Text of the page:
Unformatted text preview: Cephise recommends that Andromache accept Hermione's ironic advice, and, in fact, Pyrrhus appears with Phoenix, ostensibly on his way to see Hermione. He lingers long enough, however, for Andromache to overcome her reluctance, appeal to him for mercy, and apologize for her former pride. Except for him, she says ambiguously, Andromache would never have embraced the knees of a master. When he rejects her, saying he knows she detests him — would detest even her own son if she owed his life to Pyrrhus — she says she is going to kill herself. Pyrrhus knows perfectly well that he is the author of all her suffering: the death of her father, her family, her husband, and the destruction of her city. Still, she lived for her son and was glad that, if he must be a slave, he had found a noble master. This hope gone, she wants only to rejoin her husband in his tomb.found a noble master....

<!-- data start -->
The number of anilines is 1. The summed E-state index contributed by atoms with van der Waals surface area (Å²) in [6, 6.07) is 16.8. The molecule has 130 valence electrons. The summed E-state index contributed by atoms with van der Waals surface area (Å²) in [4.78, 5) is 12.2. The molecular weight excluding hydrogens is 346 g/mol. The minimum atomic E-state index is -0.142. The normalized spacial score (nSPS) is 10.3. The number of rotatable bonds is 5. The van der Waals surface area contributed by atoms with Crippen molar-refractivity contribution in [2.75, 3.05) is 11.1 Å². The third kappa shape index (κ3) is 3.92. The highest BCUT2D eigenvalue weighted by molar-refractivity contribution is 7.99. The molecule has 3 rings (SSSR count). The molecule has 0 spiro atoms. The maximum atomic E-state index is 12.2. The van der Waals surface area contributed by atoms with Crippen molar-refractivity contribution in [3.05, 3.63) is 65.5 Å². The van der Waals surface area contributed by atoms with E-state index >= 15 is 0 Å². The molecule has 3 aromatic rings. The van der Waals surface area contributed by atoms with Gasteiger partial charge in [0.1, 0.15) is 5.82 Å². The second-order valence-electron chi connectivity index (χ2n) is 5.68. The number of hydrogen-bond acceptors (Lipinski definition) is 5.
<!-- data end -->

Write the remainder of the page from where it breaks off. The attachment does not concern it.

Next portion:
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This note was uploaded on 11/27/2011 for the course ENG 1310 taught by Professor Pilkington during the Fall '08 term at Texas State.
- Fall '08